At it seems to stand now, with one episode to go, Vivian is the key to undoing the sins committed decades earlier by Stephen, Mary, and Hartley. Having the Bartowskis make peace with their own children is an important part of the puzzle, to be sure. But having the Bartowkis make peace with Hartley and Vivian is tantamount to them making peace with themselves, in addition to healing the wounds between a father and daughter that have never had the chance to be properly acquainted. It’s all stuff that seems made up to fit a show that gets as many 1-Ups as the tonight’s name-checked videogame hero, Mario The Plumber. However, the beauty of the concept of “Agent X” is that all previous lack of mention about it only serves to reinforce how big of a secret it was. It’s a Hail Mary of a story, but somehow it works well enough conceptually for me to roll with it. Emphasis there on “conceptually”.
When theory became practice, I have a few issues. Most of them concern a lack of focus on the issues outlined above. When the show serves not only that arc, but also throws in back stories involving Sarah’s father, Casey’s daughter, in addition to showing ongoing Buy More shenanigans…well, then things tend to get messy quickly. Personally, I wouldn’t have minded a back-end arc that serviced Casey and Morgan’s character arcs, with Chuck/Sarah in the relative background enjoying being spies while planning a wedding. With “Chuck Versus The Push Mix,” the primary pair of the show hit a level that didn’t require much more in the way of current character definition. I’m not suggesting they should have been pushed into the background like McNulty in the fourth season of The Wire, but there was a ton left more to explore, and far more interesting places to go, with Casey and Morgan.
But as presently constructed, Casey’s climatic encounter with the love of his life got thrown into an episode about Sarah’s mom (“Chuck Versus The Wedding Planner”) and Morgan’s first big field mission was subsumed into the fifteen other storylines going on tonight. An hour spent primarily, if not exclusively, on either of those storylines would have been welcome additions this Spring, honoring characters Chuck fans almost universally love in what may be the show’s swan song. Watching Chuck and Morgan hum The Imperial March to psyche the latter up for his debut of Ettore la Barba was brilliant, as was Casey’s ability to snipe Morgan’s would-be killers through solid walls. You can’t tell me bringing these two men to the forefront this season wouldn’t have been a breath of fresh air for the show. (Well, technically you could. And I’m sure many of you will. That’s what the comment section is for!)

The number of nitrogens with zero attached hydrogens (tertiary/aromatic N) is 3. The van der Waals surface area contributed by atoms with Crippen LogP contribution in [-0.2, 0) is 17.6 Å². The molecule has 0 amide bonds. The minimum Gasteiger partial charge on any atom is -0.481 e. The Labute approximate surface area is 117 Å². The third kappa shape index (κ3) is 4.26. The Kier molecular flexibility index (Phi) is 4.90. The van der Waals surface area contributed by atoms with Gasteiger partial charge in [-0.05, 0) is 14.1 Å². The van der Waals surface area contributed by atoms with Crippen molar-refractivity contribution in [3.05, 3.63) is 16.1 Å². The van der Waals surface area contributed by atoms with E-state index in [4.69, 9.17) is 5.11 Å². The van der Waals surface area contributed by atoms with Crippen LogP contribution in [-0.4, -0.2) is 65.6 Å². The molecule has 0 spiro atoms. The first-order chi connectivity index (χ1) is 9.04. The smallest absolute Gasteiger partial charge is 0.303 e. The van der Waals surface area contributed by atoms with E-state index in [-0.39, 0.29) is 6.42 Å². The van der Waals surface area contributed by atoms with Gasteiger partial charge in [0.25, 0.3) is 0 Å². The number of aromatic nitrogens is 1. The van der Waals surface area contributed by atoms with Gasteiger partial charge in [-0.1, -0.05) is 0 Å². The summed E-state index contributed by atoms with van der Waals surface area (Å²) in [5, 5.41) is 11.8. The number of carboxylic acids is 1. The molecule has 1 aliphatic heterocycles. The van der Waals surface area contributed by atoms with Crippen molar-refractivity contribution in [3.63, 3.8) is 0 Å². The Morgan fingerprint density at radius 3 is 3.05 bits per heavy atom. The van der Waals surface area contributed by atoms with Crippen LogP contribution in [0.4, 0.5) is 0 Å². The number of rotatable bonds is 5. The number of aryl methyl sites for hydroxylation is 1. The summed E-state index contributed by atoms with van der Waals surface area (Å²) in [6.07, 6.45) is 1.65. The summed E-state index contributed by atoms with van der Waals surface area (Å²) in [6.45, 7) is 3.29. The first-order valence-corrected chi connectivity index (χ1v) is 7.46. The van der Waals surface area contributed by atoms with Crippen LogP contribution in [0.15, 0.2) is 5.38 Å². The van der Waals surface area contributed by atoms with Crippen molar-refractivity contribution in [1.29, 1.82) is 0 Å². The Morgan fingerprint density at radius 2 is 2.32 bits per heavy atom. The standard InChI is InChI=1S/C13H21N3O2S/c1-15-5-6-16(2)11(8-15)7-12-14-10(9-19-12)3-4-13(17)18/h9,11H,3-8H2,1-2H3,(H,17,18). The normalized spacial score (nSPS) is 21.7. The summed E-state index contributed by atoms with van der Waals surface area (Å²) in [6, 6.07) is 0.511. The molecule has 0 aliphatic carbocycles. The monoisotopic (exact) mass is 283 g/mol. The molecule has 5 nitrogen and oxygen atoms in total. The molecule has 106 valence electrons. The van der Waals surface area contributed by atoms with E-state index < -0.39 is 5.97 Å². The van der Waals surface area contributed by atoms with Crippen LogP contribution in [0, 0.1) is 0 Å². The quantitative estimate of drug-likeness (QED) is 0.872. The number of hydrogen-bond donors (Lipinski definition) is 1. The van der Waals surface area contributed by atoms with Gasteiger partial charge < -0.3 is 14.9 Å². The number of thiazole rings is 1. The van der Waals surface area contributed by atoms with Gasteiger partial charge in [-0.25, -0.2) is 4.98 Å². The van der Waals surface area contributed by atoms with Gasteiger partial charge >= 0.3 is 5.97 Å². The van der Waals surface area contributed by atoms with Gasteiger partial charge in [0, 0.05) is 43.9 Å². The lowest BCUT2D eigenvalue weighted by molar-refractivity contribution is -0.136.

None of this is to say that Chuck should cease being about the titular hero, if this show continues into a fifth season. Mary Bartowski inadvertently described what could have been the perfect storyline for he and Sarah over the past few months: so consumed by their wedding, they inadvertently allow Vivian to rise to power under their noses. Great idea for an arc! Only, just like Vivian’s aversion to direct violence, this idea only arose tonight to create arbitrary tension between the two most important women in Chuck’s life. This wedding distraction could still have led into Casey’s temporary reassignment with Director Bentley, given Morgan time to actually train for his first mission over the course of a few episodes, and also allowed Chuck and Sarah to still chip into in-field missions when needed. Fans might have cried out that Chuck and Sarah would have looked foolish not seeing Vivian’s slow rise to power, but post-Alexi and post-engagement, could you have blamed them?